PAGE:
Graduation Cake Pops

graduation cake pops

A post about graduation cake pops in September? Why yes. The maker of these literally and figuratively sweet graduation cake pops will be the one donning the cap and gown next June. That leaves yours truly and firstborn Beauty to make the next round of graduation cake pops and we will need this time to prepare.  Actually, I will need this time to prepare. Being “that” mom, my thoughts are already wandering and emotions are already fluttering over the next wave of change to envelop our home in the coming scholastic year.

Youngest Beauty is by and large the family baker who has a seemingly unending supply of intricate-cake-decorating patience. Though it took her the better part of a day to make over 60 of these treats (with the help of dear friends), she tells me making graduation cake pops is really a piece of cake. (Ha!)

I have seen graduation cake pops with milk chocolate squares for the motar board, but that won’t do. My baby is all about authenticity and her graduation cake pops need to match the completely red colored regalia of MHS. In true form she found a solution for making edible red motar boards: red candy melts and a flexible bite-size brownie pan. Wilton’s bite-size treat mold is the perfect dimension for holding exactly 1 1/2 red candy melts. Simply melt in  the microwave oven, level with a toothpick, freeze until firm and then effortlessly pop the flats out of the pan. (This is a completely free promo for Wilton and well deserved for making such an awesome pan.)

graduation cake pops motar board mold

As for the cake itself, both of my daughters insist that there isn’t a better batter than Amish white cake.  It’s firm but not too heavy and wonderfully rich tasting.

Decorating the graduation cake pops is a long process and patience is a necessary virtue. Begin by dipping the cake pop into a bowl of melted white chocolate and allow to dry. Next, dip only the top portion of the cake pop into a bowl of melted red candy melts and spread to replicate the hat portion of the motar board using a knife or a cake decorating paint brush. Allow to fully dry and then re-dip the very top of the cake pop once again to attach the square top.  When fully dry, pipe a fine line of black frosting for the tassle and pipe on a happy face. Voila!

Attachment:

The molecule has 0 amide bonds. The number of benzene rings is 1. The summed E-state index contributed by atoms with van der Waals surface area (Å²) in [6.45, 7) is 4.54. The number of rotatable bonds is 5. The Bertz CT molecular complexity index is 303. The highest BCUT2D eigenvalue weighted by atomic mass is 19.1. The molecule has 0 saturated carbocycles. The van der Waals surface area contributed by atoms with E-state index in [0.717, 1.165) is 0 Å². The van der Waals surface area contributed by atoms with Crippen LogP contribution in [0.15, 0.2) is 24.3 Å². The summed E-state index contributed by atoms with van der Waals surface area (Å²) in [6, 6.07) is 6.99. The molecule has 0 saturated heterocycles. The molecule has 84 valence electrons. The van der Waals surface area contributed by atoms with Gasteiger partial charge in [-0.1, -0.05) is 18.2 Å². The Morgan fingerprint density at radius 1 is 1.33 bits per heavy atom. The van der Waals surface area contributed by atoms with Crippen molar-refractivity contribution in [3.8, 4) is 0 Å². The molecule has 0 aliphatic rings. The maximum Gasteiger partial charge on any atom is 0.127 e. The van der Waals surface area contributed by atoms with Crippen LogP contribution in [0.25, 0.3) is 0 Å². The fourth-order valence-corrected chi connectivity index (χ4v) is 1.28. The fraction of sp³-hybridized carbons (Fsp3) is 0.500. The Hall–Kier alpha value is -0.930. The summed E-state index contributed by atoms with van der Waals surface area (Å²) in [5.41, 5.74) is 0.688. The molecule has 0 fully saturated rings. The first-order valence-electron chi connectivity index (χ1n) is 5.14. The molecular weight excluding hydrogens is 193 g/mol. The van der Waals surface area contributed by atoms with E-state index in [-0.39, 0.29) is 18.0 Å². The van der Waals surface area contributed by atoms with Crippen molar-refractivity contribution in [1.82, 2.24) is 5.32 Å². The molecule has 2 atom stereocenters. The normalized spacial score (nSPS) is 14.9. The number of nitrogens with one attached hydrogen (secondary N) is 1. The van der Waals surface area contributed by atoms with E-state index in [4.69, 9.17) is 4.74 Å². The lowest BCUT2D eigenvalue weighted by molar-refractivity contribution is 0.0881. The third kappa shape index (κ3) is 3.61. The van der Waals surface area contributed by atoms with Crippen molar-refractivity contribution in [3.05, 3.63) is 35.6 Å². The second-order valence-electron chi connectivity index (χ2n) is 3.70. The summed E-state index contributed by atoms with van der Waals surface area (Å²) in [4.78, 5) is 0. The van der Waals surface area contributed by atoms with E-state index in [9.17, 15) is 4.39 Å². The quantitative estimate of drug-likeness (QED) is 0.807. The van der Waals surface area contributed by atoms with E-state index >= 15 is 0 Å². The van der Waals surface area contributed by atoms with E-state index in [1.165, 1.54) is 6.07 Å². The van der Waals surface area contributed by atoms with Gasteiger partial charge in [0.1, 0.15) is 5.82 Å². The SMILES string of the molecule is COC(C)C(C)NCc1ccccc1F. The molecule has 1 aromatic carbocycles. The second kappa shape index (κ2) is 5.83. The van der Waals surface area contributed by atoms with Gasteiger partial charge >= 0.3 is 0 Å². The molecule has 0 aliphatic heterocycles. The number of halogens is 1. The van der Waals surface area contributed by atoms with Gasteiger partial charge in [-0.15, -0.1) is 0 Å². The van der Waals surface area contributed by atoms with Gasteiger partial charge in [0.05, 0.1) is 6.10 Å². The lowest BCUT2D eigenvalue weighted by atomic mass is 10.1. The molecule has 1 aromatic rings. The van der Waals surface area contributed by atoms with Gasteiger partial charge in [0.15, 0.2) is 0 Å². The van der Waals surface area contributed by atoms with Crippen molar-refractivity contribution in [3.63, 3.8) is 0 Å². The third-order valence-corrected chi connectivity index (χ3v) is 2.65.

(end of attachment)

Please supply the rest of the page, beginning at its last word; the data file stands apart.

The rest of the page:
May the cake pops eldest beauty and I make next June be just as pretty as these!


Serbian Cupavci – the perfect size sweet


You never know what treasure you’ll find at the bottom of the freezer. Like a small well-packed pack of Serbian cupavci. That sure beats a small not-so-well packed unidentifiable freezer-burned foiled object. 

Cupavci are one of my family’s favorites and having one last taste of the Christmas season was well worth nearly crawling into the little chest freezer to dig it out.  We’re a two-freezer family. Actually one and a half as the chest freezer is the small “extra” freezer – the first one Hubby and I bought. And the one that I’m trying very hard to clear out and unplug until late next fall.  Next fall. Sniff, when my firstborn who turned 18 last week will be leaving the nest for college. BIG sniff. Now back to cupavci.

Serbian cupavci

Never heard of them? You might know them as Lamingtons, or maybe not that either. Well, let me say, you must try them. Cupavci are the perfect portion control sweet. If you can eat just one, or two.  Serbian cupavci are made by cutting a deliciously moist hot milk sponge cake into small squares or rectangles, dipping each individual morsel in a layer of chocolate glaze (you decide the thickness) and then cover it in sweet desiccated coconut. Mmmm, mmm. It was one last taste of Christmas just as we’re quickly approaching the start of Great Lent.

cupavci cut in half